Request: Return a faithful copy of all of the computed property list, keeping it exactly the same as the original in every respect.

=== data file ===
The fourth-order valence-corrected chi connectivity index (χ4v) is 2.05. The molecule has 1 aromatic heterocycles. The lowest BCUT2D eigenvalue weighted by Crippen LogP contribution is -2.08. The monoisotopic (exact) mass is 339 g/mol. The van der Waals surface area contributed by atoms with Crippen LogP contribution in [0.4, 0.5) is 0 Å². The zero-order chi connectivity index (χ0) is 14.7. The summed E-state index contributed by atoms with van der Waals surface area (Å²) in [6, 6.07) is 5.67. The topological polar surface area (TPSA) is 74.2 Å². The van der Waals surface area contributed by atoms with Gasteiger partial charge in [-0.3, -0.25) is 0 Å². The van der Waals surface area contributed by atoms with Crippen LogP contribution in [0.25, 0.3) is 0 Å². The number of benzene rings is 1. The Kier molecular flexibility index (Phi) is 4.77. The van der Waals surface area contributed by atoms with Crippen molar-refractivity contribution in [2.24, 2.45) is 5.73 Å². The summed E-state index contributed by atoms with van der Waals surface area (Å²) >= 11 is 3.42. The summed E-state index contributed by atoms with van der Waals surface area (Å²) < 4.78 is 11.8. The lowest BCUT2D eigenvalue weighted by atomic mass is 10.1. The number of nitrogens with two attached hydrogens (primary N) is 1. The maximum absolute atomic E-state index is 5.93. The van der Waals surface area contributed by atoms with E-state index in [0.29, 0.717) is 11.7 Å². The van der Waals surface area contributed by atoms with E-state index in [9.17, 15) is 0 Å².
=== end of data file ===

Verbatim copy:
The fourth-order valence-corrected chi connectivity index (χ4v) is 2.05. The molecule has 1 aromatic heterocycles. The lowest BCUT2D eigenvalue weighted by Crippen LogP contribution is -2.08. The monoisotopic (exact) mass is 339 g/mol. The van der Waals surface area contributed by atoms with Crippen LogP contribution in [0.4, 0.5) is 0 Å². The zero-order chi connectivity index (χ0) is 14.7. The summed E-state index contributed by atoms with van der Waals surface area (Å²) in [6, 6.07) is 5.67. The topological polar surface area (TPSA) is 74.2 Å². The van der Waals surface area contributed by atoms with Gasteiger partial charge in [-0.3, -0.25) is 0 Å². The van der Waals surface area contributed by atoms with Crippen LogP contribution in [0.25, 0.3) is 0 Å². The number of benzene rings is 1. The Kier molecular flexibility index (Phi) is 4.77. The van der Waals surface area contributed by atoms with Crippen molar-refractivity contribution in [2.24, 2.45) is 5.73 Å². The summed E-state index contributed by atoms with van der Waals surface area (Å²) >= 11 is 3.42. The summed E-state index contributed by atoms with van der Waals surface area (Å²) < 4.78 is 11.8. The lowest BCUT2D eigenvalue weighted by atomic mass is 10.1. The number of nitrogens with two attached hydrogens (primary N) is 1. The maximum absolute atomic E-state index is 5.93. The van der Waals surface area contributed by atoms with E-state index in [0.29, 0.717) is 11.7 Å². The van der Waals surface area contributed by atoms with E-state index in [9.17, 15) is 0 Å².